Matthew Blackman and Nick Dall have whipped together a wonderful history of South Africa taking a look at corruption, crooks, and a spread of over 370 years of shenanigans that – shocking revelation – did not start with former President Jacob Zuma and his cohort of wheeler dealer associates.
As the authors point out, you really need look no further than the Dutch East India company’s first man on the job at the Cape to start a history of a country beleaguered in its growth by graft. Jacob Zuma has a point when he declares: “The problem began when Jan van Riebeeck came here.”
The various iterations of our history did not place a premium on the fact that Van Riebeeck wasn’t sent to the Cape in 1652 as a glorious promotion, but rather because he had been accused of graft at the VOC’s station in Tonkin, their trading post in Vietnam.
Poor Jan wasn’t terribly good at graft, according to the witty account of Blackman and Dall; he shipped out of Vietnam before cashing in on his loot, and the Cape Colony offered slim pickings in those early days. Followers of corruption will be thrilled to know that while his successor, Simon van der Stel certainly knew how to look after Number One – it was his son, Willem Adriaan, who raised crookery disguised as governance to a fine art. On a palatial scale.
Their successors, the British governors were all decent blue-blooded gentlemen, Sir this and Lord that, you say? Entitled, yes, but if they were better at anything, it was at self-indulgent misappropriation and plain thievery. A stint at the Cape was treated as a paid holiday.
Rhodes? Read and gasp: how bad can you get? Oom Paul? Yup, he with family and friends were on the take.
The authors both have backgrounds in journalism, Blackman has written widely on corruption and has a PhD in Creative and Critical writing from the University of East Anglia, and Dall holds an MA in Creative Writing from UCT.
Together they have created a book so well-written and resourced that one can read it in a sitting, or swoop into when you feel the need for cynical laughter, with a bit of horror thrown in. Off course none of it should be funny, but quite frankly some of it just is – if for no other reason than it becomes so ridiculously predictable.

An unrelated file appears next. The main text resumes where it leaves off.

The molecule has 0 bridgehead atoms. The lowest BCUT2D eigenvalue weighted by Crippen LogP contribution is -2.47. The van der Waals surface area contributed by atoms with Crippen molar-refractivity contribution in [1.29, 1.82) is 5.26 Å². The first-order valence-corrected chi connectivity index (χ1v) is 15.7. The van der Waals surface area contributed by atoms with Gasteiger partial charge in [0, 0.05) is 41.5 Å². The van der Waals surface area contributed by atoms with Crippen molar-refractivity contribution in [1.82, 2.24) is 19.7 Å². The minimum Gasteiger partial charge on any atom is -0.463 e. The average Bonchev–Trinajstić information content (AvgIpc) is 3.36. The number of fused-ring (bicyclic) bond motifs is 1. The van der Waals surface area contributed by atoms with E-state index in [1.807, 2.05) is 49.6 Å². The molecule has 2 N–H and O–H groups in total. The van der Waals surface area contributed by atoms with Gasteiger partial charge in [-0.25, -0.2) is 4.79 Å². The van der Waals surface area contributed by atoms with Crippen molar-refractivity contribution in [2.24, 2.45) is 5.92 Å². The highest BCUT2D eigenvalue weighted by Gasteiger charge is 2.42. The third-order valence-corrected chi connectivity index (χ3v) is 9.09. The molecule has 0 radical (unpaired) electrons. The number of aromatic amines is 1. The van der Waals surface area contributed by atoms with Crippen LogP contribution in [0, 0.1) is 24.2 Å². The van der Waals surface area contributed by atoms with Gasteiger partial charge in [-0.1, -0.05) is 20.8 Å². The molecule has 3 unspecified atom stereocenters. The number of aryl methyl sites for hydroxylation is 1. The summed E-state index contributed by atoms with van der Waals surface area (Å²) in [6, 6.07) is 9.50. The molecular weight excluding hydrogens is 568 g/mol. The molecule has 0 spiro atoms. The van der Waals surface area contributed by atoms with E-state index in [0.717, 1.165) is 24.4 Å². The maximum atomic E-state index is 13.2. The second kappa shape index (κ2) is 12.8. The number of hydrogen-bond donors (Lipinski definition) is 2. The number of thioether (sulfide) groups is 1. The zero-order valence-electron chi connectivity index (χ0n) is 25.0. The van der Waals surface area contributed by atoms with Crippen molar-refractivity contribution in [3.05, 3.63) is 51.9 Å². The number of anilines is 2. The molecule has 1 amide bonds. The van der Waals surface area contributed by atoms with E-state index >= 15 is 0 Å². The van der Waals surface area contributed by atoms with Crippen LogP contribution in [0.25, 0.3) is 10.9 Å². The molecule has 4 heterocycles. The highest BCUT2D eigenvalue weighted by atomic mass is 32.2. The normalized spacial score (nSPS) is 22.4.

Given its scope – from the VOC to the ANC – it’s hard to know what to highlight as lessons that will be remembered. Except maybe this one: they prove beyond any argument that corruption is unique to no race and no period of history. Power corrupts. With the assistance of the archives of Martin Welz (your editor) and Noseweek among many other publications, peruse and shake your head.
One of my favourite vignettes is the story of how opposition leader Sir De Villiers Graaff called on Prime Minister HF Verwoerd to hold an inquiry into the dark doings of the Broederbond. At issue was the ease with which the secretive powerbase of Afrikaner nationalism was able to use organs of the state to enrich its members, and keep the country where they wanted it. Verwoerd and the Leader of the Opposition battled it out on the benches and there is a wonderful passage that describes how Verwoerd seemed to be about to agree to such an enquiry when he used some sleight of hand: and told Sir Div that he would agree if the Freemasons, and a little known organisation The Sons of England, and a very well-known organisation indeed, Anglo American were up to be investigated.
The upshot was that in the end a secret committee was set to investigate a secret society. Deja vous?
Lest we forget the ‘Homelands Leaders’ who were put in power to keep South Africa’s black population controlled. Cultivating links with international crime figures, and self-enrichment left little time for that.
It seems as though the stories often cited are about enrichment of previous political leaders by means of land grabs: nothing like having inside knowledge of where a university or airbase is going to be built and buying the land cheaply before the announcement is made. And then there’s the curious rumour of a huge secret Swiss Bank Account dating from the apartheid era …
It’s all a wonderful read, and a cautionary tale: few in power are likely to survive close public scrutiny to this day. The authors are careful to stick to history and apportion blame where it is due, while taking down the theory that it is only in the last decades that South Africa has been mugged by some of its leaders. Truth is, since Willem Adriaan van der Stel dealt in slaves, our rulers have been an interesting lot.
A great read and resource.
- Jennifer Crocker
by Matthew Blackman and Nick Dall â€¨(Penguin)
Copyright © 2021 www.noseweek.co.za